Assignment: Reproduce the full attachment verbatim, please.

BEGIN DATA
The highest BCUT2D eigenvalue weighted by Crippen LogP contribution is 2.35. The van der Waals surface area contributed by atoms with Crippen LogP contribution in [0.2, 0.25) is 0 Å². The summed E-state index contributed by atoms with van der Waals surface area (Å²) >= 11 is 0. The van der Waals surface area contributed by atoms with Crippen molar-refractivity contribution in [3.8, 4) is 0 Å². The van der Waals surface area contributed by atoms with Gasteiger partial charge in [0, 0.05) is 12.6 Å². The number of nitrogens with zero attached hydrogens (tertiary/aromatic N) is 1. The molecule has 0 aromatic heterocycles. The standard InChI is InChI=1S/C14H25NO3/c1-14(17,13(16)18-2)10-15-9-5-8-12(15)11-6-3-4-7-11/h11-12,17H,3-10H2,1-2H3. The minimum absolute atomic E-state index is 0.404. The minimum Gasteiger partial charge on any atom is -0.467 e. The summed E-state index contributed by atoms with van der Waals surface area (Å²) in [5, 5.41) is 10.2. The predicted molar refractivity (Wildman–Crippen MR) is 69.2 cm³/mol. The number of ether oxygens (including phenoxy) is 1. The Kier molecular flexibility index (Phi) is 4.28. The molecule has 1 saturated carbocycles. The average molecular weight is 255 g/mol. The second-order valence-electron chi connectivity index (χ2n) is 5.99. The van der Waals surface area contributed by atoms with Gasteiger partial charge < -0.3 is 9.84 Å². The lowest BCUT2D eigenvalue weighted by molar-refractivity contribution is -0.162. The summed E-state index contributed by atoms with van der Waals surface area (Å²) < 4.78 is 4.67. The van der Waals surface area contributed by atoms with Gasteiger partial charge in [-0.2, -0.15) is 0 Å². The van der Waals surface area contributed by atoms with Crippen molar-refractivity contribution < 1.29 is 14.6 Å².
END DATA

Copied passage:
The highest BCUT2D eigenvalue weighted by Crippen LogP contribution is 2.35. The van der Waals surface area contributed by atoms with Crippen LogP contribution in [0.2, 0.25) is 0 Å². The summed E-state index contributed by atoms with van der Waals surface area (Å²) >= 11 is 0. The van der Waals surface area contributed by atoms with Crippen molar-refractivity contribution in [3.8, 4) is 0 Å². The van der Waals surface area contributed by atoms with Gasteiger partial charge in [0, 0.05) is 12.6 Å². The number of nitrogens with zero attached hydrogens (tertiary/aromatic N) is 1. The molecule has 0 aromatic heterocycles. The standard InChI is InChI=1S/C14H25NO3/c1-14(17,13(16)18-2)10-15-9-5-8-12(15)11-6-3-4-7-11/h11-12,17H,3-10H2,1-2H3. The minimum absolute atomic E-state index is 0.404. The minimum Gasteiger partial charge on any atom is -0.467 e. The summed E-state index contributed by atoms with van der Waals surface area (Å²) in [5, 5.41) is 10.2. The predicted molar refractivity (Wildman–Crippen MR) is 69.2 cm³/mol. The number of ether oxygens (including phenoxy) is 1. The Kier molecular flexibility index (Phi) is 4.28. The molecule has 1 saturated carbocycles. The average molecular weight is 255 g/mol. The second-order valence-electron chi connectivity index (χ2n) is 5.99. The van der Waals surface area contributed by atoms with Gasteiger partial charge < -0.3 is 9.84 Å². The lowest BCUT2D eigenvalue weighted by molar-refractivity contribution is -0.162. The summed E-state index contributed by atoms with van der Waals surface area (Å²) < 4.78 is 4.67. The van der Waals surface area contributed by atoms with Gasteiger partial charge in [-0.2, -0.15) is 0 Å². The van der Waals surface area contributed by atoms with Crippen molar-refractivity contribution < 1.29 is 14.6 Å².